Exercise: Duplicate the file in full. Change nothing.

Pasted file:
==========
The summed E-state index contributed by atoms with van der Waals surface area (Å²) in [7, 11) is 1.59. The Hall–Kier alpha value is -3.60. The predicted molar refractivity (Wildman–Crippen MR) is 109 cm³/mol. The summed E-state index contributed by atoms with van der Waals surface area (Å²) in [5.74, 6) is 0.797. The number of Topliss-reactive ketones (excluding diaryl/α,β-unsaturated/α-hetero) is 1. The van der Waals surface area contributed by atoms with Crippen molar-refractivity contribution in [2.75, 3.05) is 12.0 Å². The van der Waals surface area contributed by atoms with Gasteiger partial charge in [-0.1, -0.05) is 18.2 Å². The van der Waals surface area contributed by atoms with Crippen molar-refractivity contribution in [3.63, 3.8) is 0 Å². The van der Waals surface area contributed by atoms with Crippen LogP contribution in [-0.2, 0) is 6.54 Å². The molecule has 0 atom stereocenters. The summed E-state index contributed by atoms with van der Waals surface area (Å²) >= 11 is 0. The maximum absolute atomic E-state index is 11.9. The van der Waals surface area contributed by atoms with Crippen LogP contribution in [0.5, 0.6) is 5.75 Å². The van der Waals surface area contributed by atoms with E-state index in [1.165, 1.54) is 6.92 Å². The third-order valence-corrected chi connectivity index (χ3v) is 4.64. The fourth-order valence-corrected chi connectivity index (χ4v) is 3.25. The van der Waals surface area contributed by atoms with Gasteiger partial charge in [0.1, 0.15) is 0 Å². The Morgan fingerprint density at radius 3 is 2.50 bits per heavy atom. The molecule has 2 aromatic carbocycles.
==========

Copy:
The summed E-state index contributed by atoms with van der Waals surface area (Å²) in [7, 11) is 1.59. The Hall–Kier alpha value is -3.60. The predicted molar refractivity (Wildman–Crippen MR) is 109 cm³/mol. The summed E-state index contributed by atoms with van der Waals surface area (Å²) in [5.74, 6) is 0.797. The number of Topliss-reactive ketones (excluding diaryl/α,β-unsaturated/α-hetero) is 1. The van der Waals surface area contributed by atoms with Crippen molar-refractivity contribution in [2.75, 3.05) is 12.0 Å². The van der Waals surface area contributed by atoms with Gasteiger partial charge in [-0.1, -0.05) is 18.2 Å². The van der Waals surface area contributed by atoms with Crippen molar-refractivity contribution in [3.63, 3.8) is 0 Å². The van der Waals surface area contributed by atoms with Crippen LogP contribution in [-0.2, 0) is 6.54 Å². The molecule has 0 atom stereocenters. The summed E-state index contributed by atoms with van der Waals surface area (Å²) >= 11 is 0. The maximum absolute atomic E-state index is 11.9. The van der Waals surface area contributed by atoms with Crippen LogP contribution in [0.5, 0.6) is 5.75 Å². The van der Waals surface area contributed by atoms with E-state index in [1.165, 1.54) is 6.92 Å². The third-order valence-corrected chi connectivity index (χ3v) is 4.64. The fourth-order valence-corrected chi connectivity index (χ4v) is 3.25. The van der Waals surface area contributed by atoms with Gasteiger partial charge in [0.1, 0.15) is 0 Å². The Morgan fingerprint density at radius 3 is 2.50 bits per heavy atom. The molecule has 2 aromatic carbocycles.